For Artists Only

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Authors of studies in development that notoriously state that women mature more quickly than men might be interested to learn of Julia May Jonas' new play "For Artists Only," a stylish, engrossing expedition into the sometimes-immature behavior, romance, and rhythmic back and forth that make up feminine camaraderie.

The narrative tracks two city-based artists, a violinist named Julia and her writer friend Jennie, to the former's family summer home, where an extended vacation quickly gives way to a sort of sisterly antagonism. Things get off to a rocky start when Jennie reveals she has no money and then progressively deteriorate as she begins dating, leaving the huffing, puffing woman-child Julia (played tempestuously by Laine Rettmer) to fret alone. All this happens under the watchful eye of Sarah, the suicidal, Emily Dickinson–reading ex-girlfriend of Julia's mother, who serves as caretaker for the property. A nervous sexual tension hangs between all three characters, whether they are having it out in wine-fueled discourse or simply folding laundry.

Playwright-director Jonas clearly does character and dialogue well, but it is the surreal, music-driven flourishes that give this piece its unique shape. Guitar player Jon Lundbom's underscoring becomes frenzied after Jennie drops a bottle of wine, and everything diverts into a fastidious cleaning ritual. If Julia begins casually tapping the breakfast table, Jennie follows suit, and their entire exchange takes on a peculiar but absorbing syncopation. A later scene superbly builds tension around the clicking of Julia's metronome.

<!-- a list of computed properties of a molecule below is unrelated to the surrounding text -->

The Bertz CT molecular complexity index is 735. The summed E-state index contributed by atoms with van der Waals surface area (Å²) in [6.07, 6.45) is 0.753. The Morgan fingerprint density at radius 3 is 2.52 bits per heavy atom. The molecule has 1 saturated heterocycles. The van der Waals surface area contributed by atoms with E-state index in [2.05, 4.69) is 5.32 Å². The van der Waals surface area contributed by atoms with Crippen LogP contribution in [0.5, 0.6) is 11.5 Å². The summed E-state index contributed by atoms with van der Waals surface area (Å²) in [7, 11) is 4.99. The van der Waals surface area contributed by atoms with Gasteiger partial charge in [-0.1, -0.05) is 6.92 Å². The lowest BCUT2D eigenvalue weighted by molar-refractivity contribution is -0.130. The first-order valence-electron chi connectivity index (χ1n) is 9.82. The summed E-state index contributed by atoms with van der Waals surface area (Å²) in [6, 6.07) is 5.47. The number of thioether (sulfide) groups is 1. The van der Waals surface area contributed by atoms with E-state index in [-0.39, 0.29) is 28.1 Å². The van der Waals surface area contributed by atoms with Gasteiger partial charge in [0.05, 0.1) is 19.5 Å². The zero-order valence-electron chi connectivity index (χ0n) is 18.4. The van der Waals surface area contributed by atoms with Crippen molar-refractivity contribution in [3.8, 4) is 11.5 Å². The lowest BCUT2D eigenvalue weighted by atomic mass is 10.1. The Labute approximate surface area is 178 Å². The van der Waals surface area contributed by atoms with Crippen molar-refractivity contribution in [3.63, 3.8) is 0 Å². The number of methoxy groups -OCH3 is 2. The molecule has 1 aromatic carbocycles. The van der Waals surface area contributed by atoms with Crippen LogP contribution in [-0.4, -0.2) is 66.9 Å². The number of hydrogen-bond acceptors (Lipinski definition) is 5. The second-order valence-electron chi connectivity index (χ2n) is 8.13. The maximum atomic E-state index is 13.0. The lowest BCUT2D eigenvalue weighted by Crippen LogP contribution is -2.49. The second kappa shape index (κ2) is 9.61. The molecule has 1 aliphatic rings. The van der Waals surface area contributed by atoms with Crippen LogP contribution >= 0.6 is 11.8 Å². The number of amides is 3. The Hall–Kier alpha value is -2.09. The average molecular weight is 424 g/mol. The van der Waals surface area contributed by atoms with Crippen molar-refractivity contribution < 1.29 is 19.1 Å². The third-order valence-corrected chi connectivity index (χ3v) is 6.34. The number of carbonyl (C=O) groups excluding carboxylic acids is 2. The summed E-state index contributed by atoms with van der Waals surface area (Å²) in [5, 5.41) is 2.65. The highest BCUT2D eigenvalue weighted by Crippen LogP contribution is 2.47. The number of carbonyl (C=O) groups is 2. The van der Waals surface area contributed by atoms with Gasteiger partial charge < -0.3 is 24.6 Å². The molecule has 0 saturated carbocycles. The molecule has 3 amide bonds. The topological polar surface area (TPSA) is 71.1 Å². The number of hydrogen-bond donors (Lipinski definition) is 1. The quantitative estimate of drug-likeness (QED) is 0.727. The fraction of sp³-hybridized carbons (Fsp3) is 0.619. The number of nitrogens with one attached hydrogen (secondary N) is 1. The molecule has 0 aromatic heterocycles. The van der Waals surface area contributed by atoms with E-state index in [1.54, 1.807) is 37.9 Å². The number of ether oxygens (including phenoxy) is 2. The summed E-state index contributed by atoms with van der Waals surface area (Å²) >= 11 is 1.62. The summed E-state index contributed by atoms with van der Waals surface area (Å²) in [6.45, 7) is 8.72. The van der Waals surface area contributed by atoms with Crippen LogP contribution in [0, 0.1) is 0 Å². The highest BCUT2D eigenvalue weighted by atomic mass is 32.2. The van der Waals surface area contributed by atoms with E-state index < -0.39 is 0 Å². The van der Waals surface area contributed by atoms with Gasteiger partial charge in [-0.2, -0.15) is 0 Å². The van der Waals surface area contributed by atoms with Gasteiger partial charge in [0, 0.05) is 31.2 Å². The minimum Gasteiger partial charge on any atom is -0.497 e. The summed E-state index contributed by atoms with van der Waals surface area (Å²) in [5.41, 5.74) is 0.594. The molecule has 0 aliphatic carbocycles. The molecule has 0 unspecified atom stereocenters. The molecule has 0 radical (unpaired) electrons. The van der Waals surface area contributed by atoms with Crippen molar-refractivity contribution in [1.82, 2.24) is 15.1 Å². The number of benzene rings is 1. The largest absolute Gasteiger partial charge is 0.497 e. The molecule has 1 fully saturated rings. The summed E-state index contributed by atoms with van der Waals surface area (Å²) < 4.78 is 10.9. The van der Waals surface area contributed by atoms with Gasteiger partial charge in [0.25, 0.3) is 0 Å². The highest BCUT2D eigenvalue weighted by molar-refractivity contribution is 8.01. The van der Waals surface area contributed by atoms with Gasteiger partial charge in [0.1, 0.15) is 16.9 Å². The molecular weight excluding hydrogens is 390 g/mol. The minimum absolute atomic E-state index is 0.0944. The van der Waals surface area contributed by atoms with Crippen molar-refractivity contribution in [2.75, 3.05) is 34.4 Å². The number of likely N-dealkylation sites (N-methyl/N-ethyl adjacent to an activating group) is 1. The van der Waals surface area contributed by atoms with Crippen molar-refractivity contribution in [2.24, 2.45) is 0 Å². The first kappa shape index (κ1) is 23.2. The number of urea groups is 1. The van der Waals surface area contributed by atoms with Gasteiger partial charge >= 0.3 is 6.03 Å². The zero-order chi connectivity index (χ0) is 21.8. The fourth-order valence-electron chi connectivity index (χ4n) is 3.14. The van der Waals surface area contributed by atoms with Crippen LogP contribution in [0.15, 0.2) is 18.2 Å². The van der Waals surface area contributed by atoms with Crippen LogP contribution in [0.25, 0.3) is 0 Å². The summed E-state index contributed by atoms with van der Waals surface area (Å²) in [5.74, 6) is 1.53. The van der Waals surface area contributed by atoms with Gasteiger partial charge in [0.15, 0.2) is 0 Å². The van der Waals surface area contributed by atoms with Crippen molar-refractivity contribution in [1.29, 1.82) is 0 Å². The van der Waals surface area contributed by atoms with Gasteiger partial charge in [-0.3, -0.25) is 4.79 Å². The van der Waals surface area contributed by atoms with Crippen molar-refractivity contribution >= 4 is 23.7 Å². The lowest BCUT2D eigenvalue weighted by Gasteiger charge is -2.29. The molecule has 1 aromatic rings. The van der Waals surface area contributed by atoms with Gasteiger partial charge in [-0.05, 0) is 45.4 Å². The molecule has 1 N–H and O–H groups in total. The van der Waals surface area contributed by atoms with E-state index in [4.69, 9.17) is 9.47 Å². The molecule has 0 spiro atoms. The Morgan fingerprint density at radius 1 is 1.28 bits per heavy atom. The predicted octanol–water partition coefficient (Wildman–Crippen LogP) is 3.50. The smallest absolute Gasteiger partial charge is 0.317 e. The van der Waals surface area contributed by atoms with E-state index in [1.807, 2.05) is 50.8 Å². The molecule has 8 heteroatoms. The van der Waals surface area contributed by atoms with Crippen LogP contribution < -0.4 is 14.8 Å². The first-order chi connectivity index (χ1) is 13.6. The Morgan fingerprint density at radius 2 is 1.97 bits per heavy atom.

As the bossy, moody Julia, Rettmer's passions turn on a dime as needed. As Jennie, Nina Kassa excels in delivering an overly vindictive breakup monologue. Meghan Ritchie quietly absorbs abuse as the stoic Sarah, a role that offers only a few choice, bright-eyed moments.

Presented by Nellie Tinder in association with the Ontological-Hysteric Incubator
at the Ontological-Hysteric Theater at St. Mark's Church, 131 E. 10th St., NYC.
Dec. 10–19. Thu.–Sun., 8 p.m.(212) 352-3101, (866) 811-4111,, or